Sunday, January 15, 2012

My office is surrounded by some of the most awe-inspiring scenery on the planet, and yet it is still a government office. As I pop in and out of these worlds of beauty and bureaucracy, I am constantly switching gears from forester to administrator. Occasionally I forget to switch, taking the office geek out on the trail or stuffing the outdoorsperson into a windowless basement office. Working here is always a strange blend of Office Space and Summer Vacation. As your job comes head to head with the unpredictable and incalculable whims of nature and tourism, someday you will find yourself standing nose to nose with a wild creature, gripping a memo in your fist…blinking…and trying to remember what that email said about how to avoid being charged by a bighorn sheep. 

Following my marathon shift in the visitor center today, I needed to hurry into the park before sunset to snap some photos for a new trail sign we are drafting. Certainly, the opportunity to hike a trail is a welcome part of work; I fully recognize how spoiled I am to be paid to hike. However, I had already had a long day on my feet, and was now working extra hours to meet a deadline which has been gnawing at me for weeks. The sun sets early this time of year, so I had just over an hour to drive to the trailhead, climb the trail, snap my photos, and return before darkness sank in. At 4:00 sharp, I pulled down the flag, locked the visitor center doors, grabbed my hat and car keys and headed out. I was delayed momentarily in the parking lot by a group attracted to the all-knowing flat hat, and was half-jogging to the top of the trail, racing the setting sun.

When I came head to horn with a bighorn sheep. 

Right on the trail.

He stared at me, unflinching, knowing that he had the upper hand—or hoof—on the steep slickrock slope. I froze too, listening to the pebbles kicked loose by my footsteps roll down, down, down the hill below me. I had my camera in hand for the project, but I flinched at the strange sound of Velcro tearing through our staring contest. Finally, the ram seemed to decide I was not a threat, and went back to grazing.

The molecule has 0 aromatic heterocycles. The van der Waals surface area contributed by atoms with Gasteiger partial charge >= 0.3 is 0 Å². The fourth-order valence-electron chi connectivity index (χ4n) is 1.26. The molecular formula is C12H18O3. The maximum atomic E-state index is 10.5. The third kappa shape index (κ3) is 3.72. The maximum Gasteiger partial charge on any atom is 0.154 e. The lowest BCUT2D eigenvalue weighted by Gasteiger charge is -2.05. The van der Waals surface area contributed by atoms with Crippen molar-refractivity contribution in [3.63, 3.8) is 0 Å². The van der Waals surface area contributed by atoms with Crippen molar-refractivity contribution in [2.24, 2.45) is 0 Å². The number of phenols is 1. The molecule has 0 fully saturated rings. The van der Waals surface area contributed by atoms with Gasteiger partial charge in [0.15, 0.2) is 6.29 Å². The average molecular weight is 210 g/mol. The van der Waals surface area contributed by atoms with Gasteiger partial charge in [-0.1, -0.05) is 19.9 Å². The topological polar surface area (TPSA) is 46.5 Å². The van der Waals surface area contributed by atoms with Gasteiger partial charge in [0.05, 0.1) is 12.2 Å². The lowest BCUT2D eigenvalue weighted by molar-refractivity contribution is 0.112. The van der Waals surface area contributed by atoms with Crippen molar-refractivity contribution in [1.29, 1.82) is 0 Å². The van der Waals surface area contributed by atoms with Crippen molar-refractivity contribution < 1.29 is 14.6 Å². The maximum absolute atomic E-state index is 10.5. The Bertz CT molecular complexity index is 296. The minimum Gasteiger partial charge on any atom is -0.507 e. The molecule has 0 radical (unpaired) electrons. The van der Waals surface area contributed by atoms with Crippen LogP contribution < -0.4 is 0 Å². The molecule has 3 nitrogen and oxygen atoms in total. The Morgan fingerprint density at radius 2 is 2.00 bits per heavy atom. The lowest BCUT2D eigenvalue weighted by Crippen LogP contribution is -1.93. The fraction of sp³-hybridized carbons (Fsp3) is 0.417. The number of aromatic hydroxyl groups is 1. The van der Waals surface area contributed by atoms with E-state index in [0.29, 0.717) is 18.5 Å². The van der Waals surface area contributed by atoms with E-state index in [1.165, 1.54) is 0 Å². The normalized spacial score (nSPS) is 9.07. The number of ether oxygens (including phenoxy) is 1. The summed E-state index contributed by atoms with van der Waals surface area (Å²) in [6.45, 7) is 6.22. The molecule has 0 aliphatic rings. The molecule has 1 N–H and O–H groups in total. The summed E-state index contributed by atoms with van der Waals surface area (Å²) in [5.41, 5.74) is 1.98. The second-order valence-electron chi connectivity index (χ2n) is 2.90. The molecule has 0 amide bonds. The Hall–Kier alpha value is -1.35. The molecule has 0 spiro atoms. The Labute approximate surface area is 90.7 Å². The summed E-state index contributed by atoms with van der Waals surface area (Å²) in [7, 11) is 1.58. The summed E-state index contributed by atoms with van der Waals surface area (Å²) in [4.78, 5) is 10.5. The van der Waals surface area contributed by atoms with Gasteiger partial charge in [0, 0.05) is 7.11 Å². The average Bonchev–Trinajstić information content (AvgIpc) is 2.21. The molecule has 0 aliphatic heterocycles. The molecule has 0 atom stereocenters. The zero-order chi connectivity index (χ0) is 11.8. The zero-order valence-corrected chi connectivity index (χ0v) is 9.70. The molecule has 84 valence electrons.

Right on the trail.

Now, I love a good animal sighting as much as those crazy wolf-watchers with the ten thousand dollar scopes in Lamar Valley, but at this particular moment, I had a couple of 12-pound horns standing between me, my photos, and the encroaching darkness. I wouldn’t have time to come back the next day, and I had a deadline to meet. The trail was steep enough as it was and I was certainly not keen to imagine how little effort it would take this guy to send me tumbling on my sandy bottom to the sandy bottom.

I cautiously detoured off the trail to the right, choosing a steeper sandstone slope and praying my Vibram soles would stick to the rock. The ram watched me alertly, while I assumed a downcast, less-predatory gaze. Just as I came up level with the sheep, he bounded higher, keeping the upper ledge and continuing to obstruct the trail. Now, guilt was settling in, for I knew I was stressing this animal needlessly, but the deadline pusher in me was crying out. As so often happens in the workplace, a simple task became inexplicably complicated, and my frustration was boiling up—which I’m certain did little to convince this bighorn that I was a harmless observer. I detoured wider.

Eventually, the ram went back to browsing and even settled down on a high ledge to watch the play of light from the setting sun. I scrambled to the top and took my photos, then peered down from the rim to see if the ram had ceded the trail to the awkward bipeds who need more than a pebble-sized divot to perch on solid rock. I scanned the trail and didn’t see him, then dropped my gaze and realized he was staring up at me from directly below. Even as I imagined he was calculating whether he could leap 15 feet vertically to give me a solid head butt, I couldn’t help but appreciate his healthy brown coat, solid horns and shiny eyes. After a few moments, however, I realized I must look an awful lot like a mountain lion, hunched over the rocky ledge with my forward-facing eyes sizing him up. I crept back to give the creature his peace and found a suitable route down the opposite side of the sandstone knob. I made it back to the trailhead while the light was still fading and drove back to my dark basement office to get ready for another day at the office.

Thursday, June 9, 2011

The private problems of water flow: From zero to 39,000 cfs

I can’t be quite certain what it says about me that I’m ending the spring hiatus from my ranger blog by writing about toilets. Dissertation demands sucked away most of my time and desire to sit in front of a computer this spring, but after completing an intro-to-conclusion draft I am now desperately seeking distraction from the much-needed revisions. So I’ve dragged my laptop outside where I can watch the sunset, frenziedly swat gnats, and contemplate the complications of pooping in the desert.